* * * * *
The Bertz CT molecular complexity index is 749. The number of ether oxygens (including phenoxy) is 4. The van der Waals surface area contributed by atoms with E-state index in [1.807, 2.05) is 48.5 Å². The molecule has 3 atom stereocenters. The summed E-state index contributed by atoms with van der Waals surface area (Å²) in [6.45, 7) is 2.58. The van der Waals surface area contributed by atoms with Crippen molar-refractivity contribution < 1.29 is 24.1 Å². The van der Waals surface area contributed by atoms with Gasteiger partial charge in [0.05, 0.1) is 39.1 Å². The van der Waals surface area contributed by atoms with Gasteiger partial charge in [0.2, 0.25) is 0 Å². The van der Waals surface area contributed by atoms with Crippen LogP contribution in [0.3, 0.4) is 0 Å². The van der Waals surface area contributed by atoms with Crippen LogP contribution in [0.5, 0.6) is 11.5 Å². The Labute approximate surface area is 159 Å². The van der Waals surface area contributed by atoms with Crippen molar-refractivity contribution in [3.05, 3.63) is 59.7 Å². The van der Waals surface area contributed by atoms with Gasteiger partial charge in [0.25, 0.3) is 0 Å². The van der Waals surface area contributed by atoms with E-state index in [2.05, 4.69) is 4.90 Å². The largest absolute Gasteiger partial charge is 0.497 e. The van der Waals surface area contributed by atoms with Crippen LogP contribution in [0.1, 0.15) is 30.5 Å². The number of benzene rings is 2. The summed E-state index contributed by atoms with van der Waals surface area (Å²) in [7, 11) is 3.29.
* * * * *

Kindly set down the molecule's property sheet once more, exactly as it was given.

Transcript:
The Bertz CT molecular complexity index is 749. The number of ether oxygens (including phenoxy) is 4. The van der Waals surface area contributed by atoms with E-state index in [1.807, 2.05) is 48.5 Å². The molecule has 3 atom stereocenters. The summed E-state index contributed by atoms with van der Waals surface area (Å²) in [6.45, 7) is 2.58. The van der Waals surface area contributed by atoms with Crippen molar-refractivity contribution < 1.29 is 24.1 Å². The van der Waals surface area contributed by atoms with Gasteiger partial charge in [0.05, 0.1) is 39.1 Å². The van der Waals surface area contributed by atoms with Gasteiger partial charge in [0.2, 0.25) is 0 Å². The van der Waals surface area contributed by atoms with Crippen LogP contribution in [0.3, 0.4) is 0 Å². The van der Waals surface area contributed by atoms with Crippen LogP contribution in [0.5, 0.6) is 11.5 Å². The Labute approximate surface area is 159 Å². The van der Waals surface area contributed by atoms with Crippen molar-refractivity contribution in [3.05, 3.63) is 59.7 Å². The van der Waals surface area contributed by atoms with Gasteiger partial charge in [0.25, 0.3) is 0 Å². The van der Waals surface area contributed by atoms with E-state index in [2.05, 4.69) is 4.90 Å². The largest absolute Gasteiger partial charge is 0.497 e. The van der Waals surface area contributed by atoms with Crippen LogP contribution in [0.1, 0.15) is 30.5 Å². The number of benzene rings is 2. The summed E-state index contributed by atoms with van der Waals surface area (Å²) in [7, 11) is 3.29.